UC Regents Hit With Disability Lawsuit

In response to Stern’s lawsuit, UCSB officials announced that the DSP has modified its policies to aid disabled students in receiving jobs.
“As of January 26, student clients of DSP will join all other undergraduate and graduate students in being able to immediately access the department’s online applications for the student note-taker and test-proctor positions at DSP,” UCSB News Director George Foulsham said in a statement.
According to a Jan. 25 article in The Bottom Line, Stern said that the director of the Disabled Students Program Gary White claims that hiring an individual with disabilities creates additional liabilities and his job is to minimize potential liabilities.  
Although the 1990 American Disabilities Act made job discrimination against individuals with disabilities illegal, Stern claims that the university application process does not inquire about the skills of a disabled individual.
“They have an extremely wide and broad definition of disability and you can see that very easily because if you just simply go to their site, press one button indicating that you might have a disability, that’s when the flagging process starts,” Stern said. “And from that point on is when you’re denied the jobs.”
Stern pursued the lawsuit after he discovered that he could not be hired due to his disability. Under this policy, someone who has cancer would face the same job discrimination as Stern or other disabled yet qualified applicants. According to Stern, a disabled veteran or cancer patient could be denied a position despite being qualified.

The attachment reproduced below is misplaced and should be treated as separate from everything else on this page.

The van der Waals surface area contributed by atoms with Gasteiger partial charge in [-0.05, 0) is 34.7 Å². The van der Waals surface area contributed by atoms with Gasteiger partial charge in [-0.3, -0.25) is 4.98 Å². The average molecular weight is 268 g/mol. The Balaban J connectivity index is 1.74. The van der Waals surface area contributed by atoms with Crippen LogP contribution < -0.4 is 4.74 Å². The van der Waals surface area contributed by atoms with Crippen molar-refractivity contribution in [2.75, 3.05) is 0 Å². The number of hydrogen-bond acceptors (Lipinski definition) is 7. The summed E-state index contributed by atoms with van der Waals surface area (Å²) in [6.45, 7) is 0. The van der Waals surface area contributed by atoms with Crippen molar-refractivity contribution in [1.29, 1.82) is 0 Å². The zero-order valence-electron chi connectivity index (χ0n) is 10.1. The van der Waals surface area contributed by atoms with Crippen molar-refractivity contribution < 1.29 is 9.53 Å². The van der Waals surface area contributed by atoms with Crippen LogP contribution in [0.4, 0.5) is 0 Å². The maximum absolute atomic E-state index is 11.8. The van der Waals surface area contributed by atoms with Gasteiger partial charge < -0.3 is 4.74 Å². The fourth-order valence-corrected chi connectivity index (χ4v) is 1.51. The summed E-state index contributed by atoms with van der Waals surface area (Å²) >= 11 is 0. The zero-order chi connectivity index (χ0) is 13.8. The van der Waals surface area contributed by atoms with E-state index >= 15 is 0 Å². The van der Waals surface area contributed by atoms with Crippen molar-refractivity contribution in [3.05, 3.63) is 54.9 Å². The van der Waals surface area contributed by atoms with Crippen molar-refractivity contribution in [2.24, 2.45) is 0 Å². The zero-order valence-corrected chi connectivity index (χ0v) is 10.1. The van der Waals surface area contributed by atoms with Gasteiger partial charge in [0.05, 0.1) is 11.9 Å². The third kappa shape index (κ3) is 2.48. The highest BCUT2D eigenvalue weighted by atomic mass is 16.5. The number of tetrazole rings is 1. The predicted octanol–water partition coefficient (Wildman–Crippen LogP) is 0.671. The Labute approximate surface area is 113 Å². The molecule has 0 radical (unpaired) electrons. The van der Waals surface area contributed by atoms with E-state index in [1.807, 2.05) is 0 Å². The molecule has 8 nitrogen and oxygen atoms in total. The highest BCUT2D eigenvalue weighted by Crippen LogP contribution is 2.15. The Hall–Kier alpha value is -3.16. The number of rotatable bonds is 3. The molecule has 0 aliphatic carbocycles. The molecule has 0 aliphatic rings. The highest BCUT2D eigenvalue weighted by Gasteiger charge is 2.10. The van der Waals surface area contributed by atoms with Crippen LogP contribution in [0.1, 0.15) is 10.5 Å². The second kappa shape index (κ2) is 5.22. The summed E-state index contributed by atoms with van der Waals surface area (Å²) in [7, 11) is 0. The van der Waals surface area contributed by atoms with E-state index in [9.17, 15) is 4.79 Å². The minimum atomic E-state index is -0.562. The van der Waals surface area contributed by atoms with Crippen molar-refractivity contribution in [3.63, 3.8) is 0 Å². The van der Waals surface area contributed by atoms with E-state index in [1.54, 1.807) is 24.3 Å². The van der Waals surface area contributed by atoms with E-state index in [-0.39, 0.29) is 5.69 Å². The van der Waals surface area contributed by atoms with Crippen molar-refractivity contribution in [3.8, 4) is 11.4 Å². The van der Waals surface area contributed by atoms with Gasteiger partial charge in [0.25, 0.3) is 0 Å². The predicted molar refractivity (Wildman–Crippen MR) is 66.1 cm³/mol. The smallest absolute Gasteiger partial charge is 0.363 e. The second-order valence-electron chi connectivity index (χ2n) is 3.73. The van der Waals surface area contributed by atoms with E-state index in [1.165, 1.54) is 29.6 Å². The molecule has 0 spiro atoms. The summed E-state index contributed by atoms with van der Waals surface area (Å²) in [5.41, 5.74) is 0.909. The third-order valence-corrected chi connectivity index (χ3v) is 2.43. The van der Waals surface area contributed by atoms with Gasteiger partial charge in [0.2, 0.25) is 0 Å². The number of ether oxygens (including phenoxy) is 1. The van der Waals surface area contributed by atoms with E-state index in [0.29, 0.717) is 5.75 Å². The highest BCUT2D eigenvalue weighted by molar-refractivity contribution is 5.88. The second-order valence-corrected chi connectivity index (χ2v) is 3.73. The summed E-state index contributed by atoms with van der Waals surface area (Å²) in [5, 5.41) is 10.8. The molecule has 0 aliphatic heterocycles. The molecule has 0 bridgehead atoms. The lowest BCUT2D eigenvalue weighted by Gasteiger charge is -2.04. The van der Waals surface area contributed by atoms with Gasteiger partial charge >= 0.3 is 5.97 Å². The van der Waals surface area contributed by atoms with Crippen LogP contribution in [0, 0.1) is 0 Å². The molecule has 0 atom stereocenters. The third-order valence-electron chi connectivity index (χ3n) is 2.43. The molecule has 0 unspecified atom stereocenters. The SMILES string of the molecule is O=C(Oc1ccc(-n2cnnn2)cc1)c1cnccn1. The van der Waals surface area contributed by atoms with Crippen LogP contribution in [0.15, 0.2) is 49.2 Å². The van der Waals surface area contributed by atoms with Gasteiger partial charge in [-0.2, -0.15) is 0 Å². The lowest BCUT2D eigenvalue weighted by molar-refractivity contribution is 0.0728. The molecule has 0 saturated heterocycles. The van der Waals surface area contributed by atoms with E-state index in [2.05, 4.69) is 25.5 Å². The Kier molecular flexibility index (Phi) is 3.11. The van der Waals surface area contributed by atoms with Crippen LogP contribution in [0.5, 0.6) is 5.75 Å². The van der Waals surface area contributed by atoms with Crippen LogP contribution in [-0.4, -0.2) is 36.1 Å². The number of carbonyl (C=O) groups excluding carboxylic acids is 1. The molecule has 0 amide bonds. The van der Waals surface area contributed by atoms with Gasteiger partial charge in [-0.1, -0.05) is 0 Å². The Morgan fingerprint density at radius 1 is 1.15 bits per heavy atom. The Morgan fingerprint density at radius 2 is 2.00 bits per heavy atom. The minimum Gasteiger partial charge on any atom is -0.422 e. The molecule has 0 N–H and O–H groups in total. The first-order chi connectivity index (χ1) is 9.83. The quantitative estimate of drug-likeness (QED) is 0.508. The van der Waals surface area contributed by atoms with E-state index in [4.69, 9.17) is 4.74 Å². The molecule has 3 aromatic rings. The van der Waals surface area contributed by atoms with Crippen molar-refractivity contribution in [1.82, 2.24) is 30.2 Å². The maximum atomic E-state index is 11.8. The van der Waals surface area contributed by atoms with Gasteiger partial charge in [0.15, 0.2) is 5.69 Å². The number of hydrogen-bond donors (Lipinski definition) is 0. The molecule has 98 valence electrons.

“A disabled veteran or a cancer patient would be refused so much as consideration for one of these jobs.” Stern said. “One such job is the ‘test proctor’ position, which merely requires the employee to monitor one or a few students to see if they are cheating. Clearly, not each of the 54 million Americans with a disability should be deemed presumptively unqualified for this type of job.”
Stern filed the lawsuit in October 2011. The University of California is asking the judge to eliminate Title II of the American Disabilities Act, which states that public agencies cannot refuse to hire someone based exclusively on a disability.
“I’m not asking for affirmative action,” Stern said. “I don’t believe that anyone with a disability should be automatically entitled to a job, nor do I think that they have any more right to that job than a non-disabled person. I simply requested that they not look at one single word tied to their identity: disabled.”
Stern and White could not be reached for comment as of press time.